1) Move Hanley to 3rd, where the range to the right is a shorter distance to cover.
2) Keep him at short, and find a third baseman who goes to his left extraordinarily well.
Are you listening Hanley? You owe Cruz big time.
Finally let's take a closer look at Cruz's plate discipline through his PitchF/X chart.
Needless to say, there are a few assumptions I have:
1) Take a gander at the "Frequency" chart. Pitchers pounded down and away. Cruz made them pay down in the strike zone and protected well away.
2) That being said, look at the "Swing" chart. It is largely concentrated up and in. A high correlation of these swing resulted in BIP or Fouls. The high swing and foul rate is not something that I expect for Cruz to continue.
3) Notice a low Whiff % in all areas in which a large swing% existed. This once again goes back to the large foul rate with a high swing rate.
Overall, I notice tremendous plate coverage exhibited by Cruz . Although it was a short period of time his PITCHf/x shows us just how Cruz went about at the plate. Here are his discipline stats in accordance to the league averages.
|2012||Dodgers||39.4 %||68.7 %||54.1 %||74.0 %||90.5 %||84.5 %||50.3 %|
As you can see, Cruz had a tendency to swing more than he should. However, given his incredibly good proportion of swing/foul, as exhibited by the PITCHfx charts, he was able to hide up this problem from his production.
Given that his K% was well below league average at 11.5%, his tendency to swing frequently did not translate to strikeouts. However, it is just to hard to predict if Cruz can maintain his production without a sudden rise in K%. Especially for second year breakout players, we tend to see a decline in discipline if approach changes are not made. Given his low whiff rate in areas in which he swung the most, it is difficult to perceive a world in which Cruz maintains this rate.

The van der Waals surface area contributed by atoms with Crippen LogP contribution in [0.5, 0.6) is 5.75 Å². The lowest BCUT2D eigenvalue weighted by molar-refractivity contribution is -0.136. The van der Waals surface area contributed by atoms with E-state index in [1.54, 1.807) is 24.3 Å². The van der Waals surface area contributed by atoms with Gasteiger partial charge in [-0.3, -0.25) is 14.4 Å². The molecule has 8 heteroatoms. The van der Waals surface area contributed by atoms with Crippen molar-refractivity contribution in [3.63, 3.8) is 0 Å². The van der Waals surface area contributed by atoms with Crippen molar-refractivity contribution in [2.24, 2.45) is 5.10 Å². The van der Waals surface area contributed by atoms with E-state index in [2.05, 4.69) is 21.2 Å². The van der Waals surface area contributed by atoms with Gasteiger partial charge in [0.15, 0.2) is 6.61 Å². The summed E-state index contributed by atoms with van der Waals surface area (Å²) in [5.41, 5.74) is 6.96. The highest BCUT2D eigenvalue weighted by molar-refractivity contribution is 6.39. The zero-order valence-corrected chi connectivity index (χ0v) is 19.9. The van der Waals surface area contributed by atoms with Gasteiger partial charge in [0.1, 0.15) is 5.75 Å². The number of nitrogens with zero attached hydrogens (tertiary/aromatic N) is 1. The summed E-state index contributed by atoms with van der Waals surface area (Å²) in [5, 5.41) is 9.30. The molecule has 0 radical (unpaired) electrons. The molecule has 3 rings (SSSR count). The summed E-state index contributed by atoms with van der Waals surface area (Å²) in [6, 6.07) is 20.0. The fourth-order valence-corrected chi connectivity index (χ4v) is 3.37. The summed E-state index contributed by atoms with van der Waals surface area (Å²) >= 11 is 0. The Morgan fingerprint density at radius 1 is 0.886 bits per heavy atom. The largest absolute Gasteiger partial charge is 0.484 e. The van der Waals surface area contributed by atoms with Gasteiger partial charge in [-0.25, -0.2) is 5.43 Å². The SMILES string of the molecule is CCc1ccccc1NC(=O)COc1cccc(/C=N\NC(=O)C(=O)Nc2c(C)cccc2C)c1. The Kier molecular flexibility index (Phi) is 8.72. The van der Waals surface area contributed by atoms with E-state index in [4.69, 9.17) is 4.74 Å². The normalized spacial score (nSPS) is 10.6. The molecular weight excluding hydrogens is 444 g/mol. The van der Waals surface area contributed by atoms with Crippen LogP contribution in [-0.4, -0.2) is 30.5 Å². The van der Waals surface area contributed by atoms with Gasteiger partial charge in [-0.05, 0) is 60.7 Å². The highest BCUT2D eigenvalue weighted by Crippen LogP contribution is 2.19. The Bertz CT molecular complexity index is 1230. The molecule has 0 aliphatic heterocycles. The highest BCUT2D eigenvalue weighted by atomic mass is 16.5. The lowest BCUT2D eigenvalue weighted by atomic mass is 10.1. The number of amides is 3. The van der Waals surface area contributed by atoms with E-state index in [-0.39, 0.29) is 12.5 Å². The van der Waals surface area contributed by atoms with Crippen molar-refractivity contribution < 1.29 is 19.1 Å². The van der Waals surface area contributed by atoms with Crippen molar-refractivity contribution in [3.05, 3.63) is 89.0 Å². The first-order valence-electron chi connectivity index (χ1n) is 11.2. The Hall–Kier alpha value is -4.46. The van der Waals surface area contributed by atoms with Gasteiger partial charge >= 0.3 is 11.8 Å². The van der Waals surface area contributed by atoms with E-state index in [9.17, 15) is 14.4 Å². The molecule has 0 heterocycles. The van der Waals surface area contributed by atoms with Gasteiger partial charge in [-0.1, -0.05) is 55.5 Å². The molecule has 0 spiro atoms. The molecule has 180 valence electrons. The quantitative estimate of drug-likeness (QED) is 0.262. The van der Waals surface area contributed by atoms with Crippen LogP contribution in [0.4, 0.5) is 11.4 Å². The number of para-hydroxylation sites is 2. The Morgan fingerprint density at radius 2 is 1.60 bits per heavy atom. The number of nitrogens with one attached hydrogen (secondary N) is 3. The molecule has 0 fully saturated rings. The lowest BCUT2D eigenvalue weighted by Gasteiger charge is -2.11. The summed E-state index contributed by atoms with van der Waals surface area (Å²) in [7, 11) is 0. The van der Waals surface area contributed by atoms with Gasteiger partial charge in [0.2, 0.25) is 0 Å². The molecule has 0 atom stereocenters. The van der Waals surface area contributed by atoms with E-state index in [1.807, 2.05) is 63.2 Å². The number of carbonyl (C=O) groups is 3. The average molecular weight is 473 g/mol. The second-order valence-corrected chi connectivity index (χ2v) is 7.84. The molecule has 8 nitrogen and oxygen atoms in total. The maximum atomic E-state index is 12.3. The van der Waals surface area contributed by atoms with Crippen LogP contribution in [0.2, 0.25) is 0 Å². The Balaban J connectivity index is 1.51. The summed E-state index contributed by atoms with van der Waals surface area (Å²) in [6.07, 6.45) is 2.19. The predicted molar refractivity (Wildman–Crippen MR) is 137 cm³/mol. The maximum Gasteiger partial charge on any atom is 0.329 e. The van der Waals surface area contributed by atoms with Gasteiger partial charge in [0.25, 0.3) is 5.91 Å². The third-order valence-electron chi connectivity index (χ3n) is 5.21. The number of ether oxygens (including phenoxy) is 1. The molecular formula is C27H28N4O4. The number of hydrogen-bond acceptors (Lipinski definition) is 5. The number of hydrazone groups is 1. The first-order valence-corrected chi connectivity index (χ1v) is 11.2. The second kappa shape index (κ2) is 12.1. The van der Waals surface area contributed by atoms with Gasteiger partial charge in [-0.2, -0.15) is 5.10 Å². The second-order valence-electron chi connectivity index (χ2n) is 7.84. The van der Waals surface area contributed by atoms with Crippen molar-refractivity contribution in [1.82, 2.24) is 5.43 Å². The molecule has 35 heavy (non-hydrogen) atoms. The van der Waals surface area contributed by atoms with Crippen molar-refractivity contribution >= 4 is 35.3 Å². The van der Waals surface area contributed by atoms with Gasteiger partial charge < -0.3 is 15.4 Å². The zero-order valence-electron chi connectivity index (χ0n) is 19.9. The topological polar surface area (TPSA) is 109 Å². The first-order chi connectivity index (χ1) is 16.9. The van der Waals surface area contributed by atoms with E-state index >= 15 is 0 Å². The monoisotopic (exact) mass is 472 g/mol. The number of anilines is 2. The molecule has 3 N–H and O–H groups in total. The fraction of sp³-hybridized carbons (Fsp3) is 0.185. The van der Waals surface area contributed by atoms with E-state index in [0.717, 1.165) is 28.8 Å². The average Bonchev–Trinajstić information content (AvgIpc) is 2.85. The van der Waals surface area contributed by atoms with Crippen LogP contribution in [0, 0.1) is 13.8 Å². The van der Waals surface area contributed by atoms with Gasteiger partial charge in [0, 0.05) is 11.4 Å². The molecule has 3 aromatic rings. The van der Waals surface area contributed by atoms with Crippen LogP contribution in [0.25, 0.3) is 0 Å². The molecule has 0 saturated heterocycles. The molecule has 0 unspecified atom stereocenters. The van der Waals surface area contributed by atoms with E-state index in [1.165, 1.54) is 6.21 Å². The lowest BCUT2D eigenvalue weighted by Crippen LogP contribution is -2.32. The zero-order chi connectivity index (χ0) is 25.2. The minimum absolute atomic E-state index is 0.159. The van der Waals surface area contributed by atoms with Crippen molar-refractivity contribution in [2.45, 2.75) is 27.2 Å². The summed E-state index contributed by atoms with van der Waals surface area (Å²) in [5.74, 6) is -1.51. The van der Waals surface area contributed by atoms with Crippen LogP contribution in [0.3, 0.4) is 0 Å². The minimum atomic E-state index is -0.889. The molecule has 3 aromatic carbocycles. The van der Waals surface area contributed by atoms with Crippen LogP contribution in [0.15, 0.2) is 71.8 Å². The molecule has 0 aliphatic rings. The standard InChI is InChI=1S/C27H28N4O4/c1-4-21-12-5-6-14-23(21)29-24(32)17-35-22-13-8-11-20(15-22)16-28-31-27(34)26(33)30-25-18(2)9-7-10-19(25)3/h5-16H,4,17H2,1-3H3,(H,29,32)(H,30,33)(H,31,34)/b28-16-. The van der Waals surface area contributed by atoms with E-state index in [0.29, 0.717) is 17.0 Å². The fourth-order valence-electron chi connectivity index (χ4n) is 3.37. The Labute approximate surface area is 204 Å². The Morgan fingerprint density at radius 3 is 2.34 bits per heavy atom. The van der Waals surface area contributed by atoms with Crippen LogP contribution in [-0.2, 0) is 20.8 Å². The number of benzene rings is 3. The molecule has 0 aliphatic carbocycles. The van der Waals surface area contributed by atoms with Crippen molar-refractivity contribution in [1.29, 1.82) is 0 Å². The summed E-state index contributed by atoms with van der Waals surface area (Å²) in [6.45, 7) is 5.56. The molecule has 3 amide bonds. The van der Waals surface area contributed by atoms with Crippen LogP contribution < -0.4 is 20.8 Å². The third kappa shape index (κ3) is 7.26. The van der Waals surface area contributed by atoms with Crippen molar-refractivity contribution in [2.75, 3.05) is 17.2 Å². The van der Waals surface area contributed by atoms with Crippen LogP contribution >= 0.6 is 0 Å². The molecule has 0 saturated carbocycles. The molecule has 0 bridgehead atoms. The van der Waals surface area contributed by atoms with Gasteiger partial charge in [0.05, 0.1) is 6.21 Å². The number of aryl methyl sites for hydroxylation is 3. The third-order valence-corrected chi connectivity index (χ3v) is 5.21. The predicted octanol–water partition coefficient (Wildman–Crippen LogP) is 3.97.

One explanation is Cruz's emphatic open stance for a righty. Given that he stands with his left foot nearly out of the batter's box, it is reasonable to believe that he has somewhat of an "inside track" to those inside pitches and a disadvantage to the low and away ones. If we look again at the PITCHf/x diagram instead with whiff rate and swing rate both to infinite scale, we will get a better idea if his stance is a factor:
Swing-Rate scaled infinitely
Whiff-Rate scaled infinitely
Now with the idea of Cruz's open batting stance in play, we can see how many balls down low-inside and away-low were accounted for in the infinite scale. That being said, Cruz had a propensity to dive at the ball in areas in which his batting stance made vulnerable.
Even if Cruz declines to what is expected of him in 2013, count on his glove to stay steady on the right side of the field. Cruz may not be the messiah many of Dodger fans proclaimed him to be, but he sure had a hell of a half season contributing on a team with a lot of big names.
In the end, Cruz has something to prove in 2012. Expect him to be a man on a mission, to prove the world wrong that 29-year-old career minor-leaguers/replacement players can emerge out of the woodwork and have a productive career.